There is no better time to agree on the terms of the partnership than during the early stages when everyone is excited about the venture. Sign the agreement during the honeymoon phase as it will be extremely challenging to agree on anything during the divorce phase.


Like partnerships, corporations vary from one jurisdiction to another. Nonetheless, corporations are generally separate entities from their owners, and personal assets not at risk. However, there are some exceptions where a court could pierce the corporate veil and make make owners liable.

As with partnerships, banks and institutional investors are more likely to consider issuing loans or making investments. Corporations also have the benefit of raising funds by issuing stocks.

Limited Liability Company

A limited liability company has one or more partners (depending on the jurisdiction) and combines elements from partnerships and corporations. For example, all partners in a limited liability company can all participate in the daily operations of the business, but partners are not personally liable for the venture’s debt. What’s more, LLCs can raise funds from institutional investors and get bank loans.

Nonetheless, this veil of protection against liability is lifted if you personally guarantee the venture’s debt. 

You want to keep a clean slate? Here’s how to do that…

Once you have chosen a business structure, it is imperative that you register it with the relevant regulatory authorities.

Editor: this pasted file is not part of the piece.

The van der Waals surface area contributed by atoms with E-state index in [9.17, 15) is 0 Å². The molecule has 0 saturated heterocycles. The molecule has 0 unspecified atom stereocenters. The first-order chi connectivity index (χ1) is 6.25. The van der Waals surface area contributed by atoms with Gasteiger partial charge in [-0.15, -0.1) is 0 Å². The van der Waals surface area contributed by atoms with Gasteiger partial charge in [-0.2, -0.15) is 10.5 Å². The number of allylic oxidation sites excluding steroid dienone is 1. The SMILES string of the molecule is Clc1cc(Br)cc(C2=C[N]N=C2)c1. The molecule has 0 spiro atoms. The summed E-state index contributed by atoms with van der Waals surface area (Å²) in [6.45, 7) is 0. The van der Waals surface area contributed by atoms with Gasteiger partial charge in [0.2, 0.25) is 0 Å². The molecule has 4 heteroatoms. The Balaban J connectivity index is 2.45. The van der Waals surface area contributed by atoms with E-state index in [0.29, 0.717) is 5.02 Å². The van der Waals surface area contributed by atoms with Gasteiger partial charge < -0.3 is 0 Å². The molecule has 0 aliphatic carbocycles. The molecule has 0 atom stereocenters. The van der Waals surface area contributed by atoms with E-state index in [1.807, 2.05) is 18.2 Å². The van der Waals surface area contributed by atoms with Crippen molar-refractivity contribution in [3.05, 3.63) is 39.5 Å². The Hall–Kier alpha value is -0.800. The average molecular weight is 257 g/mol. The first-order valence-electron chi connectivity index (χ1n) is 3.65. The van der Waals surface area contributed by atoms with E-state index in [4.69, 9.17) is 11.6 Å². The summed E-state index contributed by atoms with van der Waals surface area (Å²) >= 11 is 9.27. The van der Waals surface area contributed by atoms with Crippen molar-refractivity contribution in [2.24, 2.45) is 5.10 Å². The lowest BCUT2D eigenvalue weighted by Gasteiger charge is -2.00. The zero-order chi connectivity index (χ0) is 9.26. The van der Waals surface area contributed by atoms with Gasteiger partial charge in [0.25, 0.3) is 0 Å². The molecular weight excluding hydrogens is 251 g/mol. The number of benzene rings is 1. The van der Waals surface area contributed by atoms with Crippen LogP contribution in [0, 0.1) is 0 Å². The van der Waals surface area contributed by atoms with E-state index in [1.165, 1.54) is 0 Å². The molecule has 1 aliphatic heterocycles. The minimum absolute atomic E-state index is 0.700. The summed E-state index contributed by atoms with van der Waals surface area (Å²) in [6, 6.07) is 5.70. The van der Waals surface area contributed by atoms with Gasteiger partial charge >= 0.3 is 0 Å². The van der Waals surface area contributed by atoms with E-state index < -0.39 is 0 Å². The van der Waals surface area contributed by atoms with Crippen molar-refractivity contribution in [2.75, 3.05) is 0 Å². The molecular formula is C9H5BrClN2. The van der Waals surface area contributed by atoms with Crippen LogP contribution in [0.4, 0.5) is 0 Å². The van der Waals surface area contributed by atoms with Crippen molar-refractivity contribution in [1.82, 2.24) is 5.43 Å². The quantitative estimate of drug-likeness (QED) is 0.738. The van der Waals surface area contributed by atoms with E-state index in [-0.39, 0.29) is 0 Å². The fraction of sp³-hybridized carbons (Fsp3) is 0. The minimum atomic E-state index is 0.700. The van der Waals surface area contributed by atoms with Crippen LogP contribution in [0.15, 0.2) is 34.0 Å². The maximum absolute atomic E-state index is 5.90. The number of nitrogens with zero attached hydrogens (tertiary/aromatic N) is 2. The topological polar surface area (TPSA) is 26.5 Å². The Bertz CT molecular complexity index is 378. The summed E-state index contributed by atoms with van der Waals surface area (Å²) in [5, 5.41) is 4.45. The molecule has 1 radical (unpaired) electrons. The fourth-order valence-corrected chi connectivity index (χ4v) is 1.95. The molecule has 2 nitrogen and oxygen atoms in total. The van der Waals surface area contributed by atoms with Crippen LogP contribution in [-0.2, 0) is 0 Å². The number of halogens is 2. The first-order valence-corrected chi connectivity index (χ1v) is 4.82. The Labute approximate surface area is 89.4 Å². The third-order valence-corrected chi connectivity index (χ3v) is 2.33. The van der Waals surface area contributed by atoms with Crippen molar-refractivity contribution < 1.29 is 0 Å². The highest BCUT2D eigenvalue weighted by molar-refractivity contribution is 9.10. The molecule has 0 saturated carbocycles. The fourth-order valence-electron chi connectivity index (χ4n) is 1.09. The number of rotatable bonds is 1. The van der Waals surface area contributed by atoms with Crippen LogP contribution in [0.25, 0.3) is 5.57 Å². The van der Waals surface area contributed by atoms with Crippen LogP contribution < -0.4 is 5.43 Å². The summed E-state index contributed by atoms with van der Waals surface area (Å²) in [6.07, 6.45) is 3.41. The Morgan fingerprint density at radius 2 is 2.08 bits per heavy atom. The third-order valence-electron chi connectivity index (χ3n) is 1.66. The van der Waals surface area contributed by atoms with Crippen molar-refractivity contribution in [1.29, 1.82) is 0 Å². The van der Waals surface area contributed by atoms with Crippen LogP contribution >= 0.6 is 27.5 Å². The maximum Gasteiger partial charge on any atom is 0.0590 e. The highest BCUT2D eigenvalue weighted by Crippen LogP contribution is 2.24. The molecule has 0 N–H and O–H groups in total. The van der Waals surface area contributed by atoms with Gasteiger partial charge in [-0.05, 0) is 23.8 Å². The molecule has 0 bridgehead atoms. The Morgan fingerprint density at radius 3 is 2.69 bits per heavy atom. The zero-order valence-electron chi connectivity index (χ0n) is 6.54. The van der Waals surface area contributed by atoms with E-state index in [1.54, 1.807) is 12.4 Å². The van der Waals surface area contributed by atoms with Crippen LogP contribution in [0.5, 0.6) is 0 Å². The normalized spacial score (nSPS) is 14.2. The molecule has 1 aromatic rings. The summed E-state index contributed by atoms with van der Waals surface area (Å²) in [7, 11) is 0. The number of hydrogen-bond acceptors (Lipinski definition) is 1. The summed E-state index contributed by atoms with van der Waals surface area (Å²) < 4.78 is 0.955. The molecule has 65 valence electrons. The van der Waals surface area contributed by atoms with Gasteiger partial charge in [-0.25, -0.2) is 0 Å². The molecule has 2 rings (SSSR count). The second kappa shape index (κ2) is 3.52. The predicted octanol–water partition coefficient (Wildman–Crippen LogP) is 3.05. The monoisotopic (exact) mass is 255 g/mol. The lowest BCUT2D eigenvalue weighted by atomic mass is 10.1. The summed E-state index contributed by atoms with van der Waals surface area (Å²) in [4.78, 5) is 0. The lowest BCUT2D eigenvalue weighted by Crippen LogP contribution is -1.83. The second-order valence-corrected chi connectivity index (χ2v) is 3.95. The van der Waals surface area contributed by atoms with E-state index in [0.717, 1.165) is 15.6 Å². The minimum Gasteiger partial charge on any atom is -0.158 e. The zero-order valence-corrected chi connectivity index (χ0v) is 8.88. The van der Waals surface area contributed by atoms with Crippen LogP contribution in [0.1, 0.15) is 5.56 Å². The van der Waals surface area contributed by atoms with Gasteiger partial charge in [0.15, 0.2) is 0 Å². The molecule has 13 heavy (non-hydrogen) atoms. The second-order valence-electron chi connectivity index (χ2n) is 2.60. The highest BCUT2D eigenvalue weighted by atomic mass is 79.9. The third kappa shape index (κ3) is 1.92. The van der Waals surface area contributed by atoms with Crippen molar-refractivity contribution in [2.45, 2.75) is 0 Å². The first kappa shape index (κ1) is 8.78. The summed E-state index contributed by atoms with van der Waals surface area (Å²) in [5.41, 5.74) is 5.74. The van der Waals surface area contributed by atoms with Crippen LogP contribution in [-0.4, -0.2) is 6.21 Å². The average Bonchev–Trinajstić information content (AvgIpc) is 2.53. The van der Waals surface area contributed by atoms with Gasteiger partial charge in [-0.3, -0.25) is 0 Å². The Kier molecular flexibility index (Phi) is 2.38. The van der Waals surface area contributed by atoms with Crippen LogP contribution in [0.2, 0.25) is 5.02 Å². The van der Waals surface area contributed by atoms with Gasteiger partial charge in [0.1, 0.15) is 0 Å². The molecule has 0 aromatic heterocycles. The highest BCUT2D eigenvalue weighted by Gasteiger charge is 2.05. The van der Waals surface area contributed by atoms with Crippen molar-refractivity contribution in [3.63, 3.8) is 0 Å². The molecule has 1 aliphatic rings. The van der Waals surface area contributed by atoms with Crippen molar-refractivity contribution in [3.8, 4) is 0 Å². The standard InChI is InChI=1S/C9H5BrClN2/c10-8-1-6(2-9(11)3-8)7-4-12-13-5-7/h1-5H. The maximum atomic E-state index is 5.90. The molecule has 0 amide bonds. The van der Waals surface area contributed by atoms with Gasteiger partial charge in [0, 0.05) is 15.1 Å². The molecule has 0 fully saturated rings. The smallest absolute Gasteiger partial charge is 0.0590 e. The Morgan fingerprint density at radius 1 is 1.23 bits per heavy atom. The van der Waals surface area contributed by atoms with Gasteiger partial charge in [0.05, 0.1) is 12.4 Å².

Contrary to popular belief, the Lagos Internal Revenue Services can track your Lagos-based business if your business fails to make relevant tax payments. 

Moreover, you do not want to give potential investors the impression of one who evades regulatory processes.  

Some practical steps to registering your business

1. Choose a name for the business.

2. Check with the Corporate Affairs Commission that the name is still available. In some jurisdictions, this search can be conducted online.

3. If it’s available, register the name or reserve the name (some jurisdictions allows for name reservations for 30 days).

4. After the name is confirmed, draft your legal documents e.g. Partnership Agreements, Memorandum & Articles of Association, etc. The Memorandum & Articles of Association should enumerate the purpose of the new venture, the name of the partners and their percentage ownership, the office address etc.

5. Register your company with the relevant tax authority and get a tax identification number.

6. If applicable, apply for a business permit/license.

In sum, the business structure you choose determines the extent to which you will be personally liable for your business debt, your tax liability, your responsibilities as a business owner as well as the required regulatory filings.

This is one of the most important early stage decisions you will make as a business owner so think through it carefully and decide what works for you!

In the next segment, we will discuss legal considerations when raising funds for your new business.

Have a question to ask? Write to us! We are listening.

Follow this series with Part 1 of Efe’s Legal Corner on The Best Way To Resign Your Job To Start Your Business